Book Synopsis: The Intelligent Investor by Benjamin Graham

Have read “The Intelligent Investor” by Benjamin Graham many times, and every time I read it fully or even in part – I am amazed by the depth, clarity and advice laid out in the book, and relevant every bit today, irrespective of the fact that it was written in the 1940’s. Such a piece of Investment Advice is available nowhere else in such crisp form for the individual investor. It is almost like financial philosophy, akin to the ‘Bhagavad Gita’ of investing and finance for the individual investor – whenever you pick it, you learn a new piece of investment wisdom every time.

TheIntelligentInvestorIt is difficult to pick up the best parts from such a book which is so all-encompassing – it covers everything from definition of investment to specific criteria for stock selection. Here are some of the key takeaways from the book that are invaluable for the individual investor – many of which are well discussed, but still worth repeating and re-reading.

1. Investment versus Speculation: Graham presents a very clear definition of investing, which in his view, means any operation that on thorough analysis promises safety of principal and an adequate return. Anything not meeting these – i.e. there must be thorough analysis, must promise principal (he does not use ‘guarantees’ but promises), it must have adequate return (which he goes on to elaborate later), and finally, it must be like an ‘operation’ – business-like.

2. Bonds versus Stocks in Asset Allocation: He presents a simplistic 50:50 formula of allocation between fixed income bonds and stocks that works for most investors – giving a leeway of 25% on either side. i.e. at no time should the allocation of either stocks or bonds fall below 25%. The guiding rule is to keep re-adjusting this allocation when one component increases above a certain defined limit, like 60%, by selling the additional 10% of the increased component and buying the other. This does not guarantee the highest returns – but is a mechanical program that is most likely to practically work – simply because it advises selling and buying when it is counter intuitive, and “chiefly because it gives the investor something to do”.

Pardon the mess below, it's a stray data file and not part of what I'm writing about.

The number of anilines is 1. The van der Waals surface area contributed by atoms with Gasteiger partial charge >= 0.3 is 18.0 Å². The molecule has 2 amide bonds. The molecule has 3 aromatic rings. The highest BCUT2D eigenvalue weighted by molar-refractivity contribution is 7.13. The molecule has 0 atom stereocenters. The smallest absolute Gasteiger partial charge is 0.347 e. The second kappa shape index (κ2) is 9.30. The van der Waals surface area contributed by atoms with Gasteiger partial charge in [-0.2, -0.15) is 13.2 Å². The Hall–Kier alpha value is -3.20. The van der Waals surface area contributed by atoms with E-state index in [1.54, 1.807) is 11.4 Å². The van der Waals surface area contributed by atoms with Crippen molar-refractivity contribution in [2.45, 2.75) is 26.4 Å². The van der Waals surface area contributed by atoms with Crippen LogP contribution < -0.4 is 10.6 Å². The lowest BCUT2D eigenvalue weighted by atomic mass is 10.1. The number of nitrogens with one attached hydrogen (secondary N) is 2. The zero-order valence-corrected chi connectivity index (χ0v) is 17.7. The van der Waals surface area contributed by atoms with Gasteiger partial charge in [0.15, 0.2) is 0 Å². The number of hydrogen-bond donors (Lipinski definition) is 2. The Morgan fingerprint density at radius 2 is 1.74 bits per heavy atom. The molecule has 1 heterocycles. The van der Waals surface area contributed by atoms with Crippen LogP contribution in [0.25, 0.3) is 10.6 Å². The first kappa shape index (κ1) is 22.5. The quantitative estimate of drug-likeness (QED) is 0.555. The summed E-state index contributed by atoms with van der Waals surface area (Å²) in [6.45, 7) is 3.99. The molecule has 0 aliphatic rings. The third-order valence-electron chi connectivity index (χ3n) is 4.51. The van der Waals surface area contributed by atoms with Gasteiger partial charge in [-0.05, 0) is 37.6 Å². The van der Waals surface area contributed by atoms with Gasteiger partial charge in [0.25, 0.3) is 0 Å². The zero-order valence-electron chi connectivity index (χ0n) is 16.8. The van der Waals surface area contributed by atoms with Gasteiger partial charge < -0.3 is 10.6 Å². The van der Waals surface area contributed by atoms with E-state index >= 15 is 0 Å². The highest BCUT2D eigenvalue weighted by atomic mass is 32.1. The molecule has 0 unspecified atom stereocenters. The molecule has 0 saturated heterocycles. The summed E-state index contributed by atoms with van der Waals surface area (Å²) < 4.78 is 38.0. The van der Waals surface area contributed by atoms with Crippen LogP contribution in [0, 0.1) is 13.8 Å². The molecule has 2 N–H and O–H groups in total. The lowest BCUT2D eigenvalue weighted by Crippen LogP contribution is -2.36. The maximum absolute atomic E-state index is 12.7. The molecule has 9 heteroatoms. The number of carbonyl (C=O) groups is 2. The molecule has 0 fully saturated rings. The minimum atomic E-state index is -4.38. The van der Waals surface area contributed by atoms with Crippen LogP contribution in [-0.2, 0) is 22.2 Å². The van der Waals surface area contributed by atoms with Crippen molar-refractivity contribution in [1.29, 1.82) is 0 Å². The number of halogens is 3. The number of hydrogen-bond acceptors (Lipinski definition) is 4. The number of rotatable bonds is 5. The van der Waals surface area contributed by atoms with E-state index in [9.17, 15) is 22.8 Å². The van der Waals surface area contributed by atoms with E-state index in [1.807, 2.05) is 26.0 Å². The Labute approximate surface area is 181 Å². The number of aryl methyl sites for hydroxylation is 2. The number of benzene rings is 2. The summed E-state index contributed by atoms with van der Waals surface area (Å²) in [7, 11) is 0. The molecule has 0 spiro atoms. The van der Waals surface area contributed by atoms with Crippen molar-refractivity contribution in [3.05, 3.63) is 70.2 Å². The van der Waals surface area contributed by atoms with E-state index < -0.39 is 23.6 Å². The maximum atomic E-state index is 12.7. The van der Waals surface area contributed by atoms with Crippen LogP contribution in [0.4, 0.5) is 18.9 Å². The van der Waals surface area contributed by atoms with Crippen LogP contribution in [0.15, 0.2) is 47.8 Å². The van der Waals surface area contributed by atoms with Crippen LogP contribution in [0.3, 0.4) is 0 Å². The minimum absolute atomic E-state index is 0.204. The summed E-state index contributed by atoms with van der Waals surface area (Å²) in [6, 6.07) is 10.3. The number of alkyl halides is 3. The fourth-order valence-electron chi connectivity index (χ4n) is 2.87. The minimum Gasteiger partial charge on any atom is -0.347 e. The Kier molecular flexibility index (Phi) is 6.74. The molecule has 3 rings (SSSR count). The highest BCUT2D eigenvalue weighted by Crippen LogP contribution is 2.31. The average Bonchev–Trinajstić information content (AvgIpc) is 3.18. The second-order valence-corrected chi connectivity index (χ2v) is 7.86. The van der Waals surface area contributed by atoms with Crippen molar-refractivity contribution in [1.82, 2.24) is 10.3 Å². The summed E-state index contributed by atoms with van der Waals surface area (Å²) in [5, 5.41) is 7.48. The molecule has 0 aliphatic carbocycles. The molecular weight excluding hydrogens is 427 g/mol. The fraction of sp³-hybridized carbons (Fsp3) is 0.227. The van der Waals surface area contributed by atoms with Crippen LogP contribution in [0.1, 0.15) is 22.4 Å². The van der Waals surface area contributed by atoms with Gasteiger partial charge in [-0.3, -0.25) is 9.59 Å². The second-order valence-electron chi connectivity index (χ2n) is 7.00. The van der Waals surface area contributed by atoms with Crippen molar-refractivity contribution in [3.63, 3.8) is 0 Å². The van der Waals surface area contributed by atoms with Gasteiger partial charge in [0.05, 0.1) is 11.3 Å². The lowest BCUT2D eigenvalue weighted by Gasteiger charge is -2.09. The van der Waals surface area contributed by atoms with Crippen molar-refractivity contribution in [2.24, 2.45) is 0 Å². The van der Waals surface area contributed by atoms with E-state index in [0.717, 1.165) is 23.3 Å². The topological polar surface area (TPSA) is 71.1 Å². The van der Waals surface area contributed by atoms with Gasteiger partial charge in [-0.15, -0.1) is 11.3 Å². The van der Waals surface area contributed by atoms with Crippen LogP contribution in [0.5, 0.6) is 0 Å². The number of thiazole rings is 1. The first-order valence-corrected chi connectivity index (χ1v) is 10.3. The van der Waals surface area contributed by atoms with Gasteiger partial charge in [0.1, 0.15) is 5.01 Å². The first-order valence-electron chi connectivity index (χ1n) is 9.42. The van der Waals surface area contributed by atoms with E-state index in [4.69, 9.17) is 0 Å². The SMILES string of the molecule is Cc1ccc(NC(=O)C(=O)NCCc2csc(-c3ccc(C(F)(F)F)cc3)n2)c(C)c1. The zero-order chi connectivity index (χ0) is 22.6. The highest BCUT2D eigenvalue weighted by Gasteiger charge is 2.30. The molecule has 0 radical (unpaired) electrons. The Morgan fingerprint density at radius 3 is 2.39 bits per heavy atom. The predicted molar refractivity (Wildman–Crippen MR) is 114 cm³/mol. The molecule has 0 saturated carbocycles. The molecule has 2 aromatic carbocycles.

3. Defensive versus Enterprising Investors: Graham makes a distinction between types of investors not based on risk taking abilities or age – as was traditionally thought. Return is not dependent on risk, but rather on the amount of intelligent effort that is put into an investment operation. The Defensive investor will place emphasis on avoidance of serious mistakes and losses, and seeks freedom from effort, annoyance and the need to make frequent decisions. The Enterprising investor will be able and willing to put in time and effort in the selection and tracking of securities that may appear to be better valued than the general market from time to time – which may help him achieve better returns than the market over long periods of time. Majority of investors would fall into the Defensive category. To achieve satisfactory results available to the defensive investor is easier than most people realize, to achieve superior results sought by the enterprising investor is harder than it looks.

4. The famous Mr.Market: This is perhaps the most valuable part of the book – on how to approach the widely fluctuating markets that an investor will face number of times in his investing life. Treat the market as an obliging, emotional partner in your businesses – i.e. the securities of which you own.  Every day, he tells you what he thinks of the value of the share of business that you own, and offers to buy your share at a price or sell you his share at a price. Sometimes his fears overtake him offering you rock bottom prices, while sometimes he is too excited about the future offering you great prices. The best part is he does not mind being neglected – he will come back again tomorrow if you neglect him. Your best interests are then served if you only transact with him if and when you agree with his prices – the rest of the time, it is best for you to neglect him and focus on the operations of your business.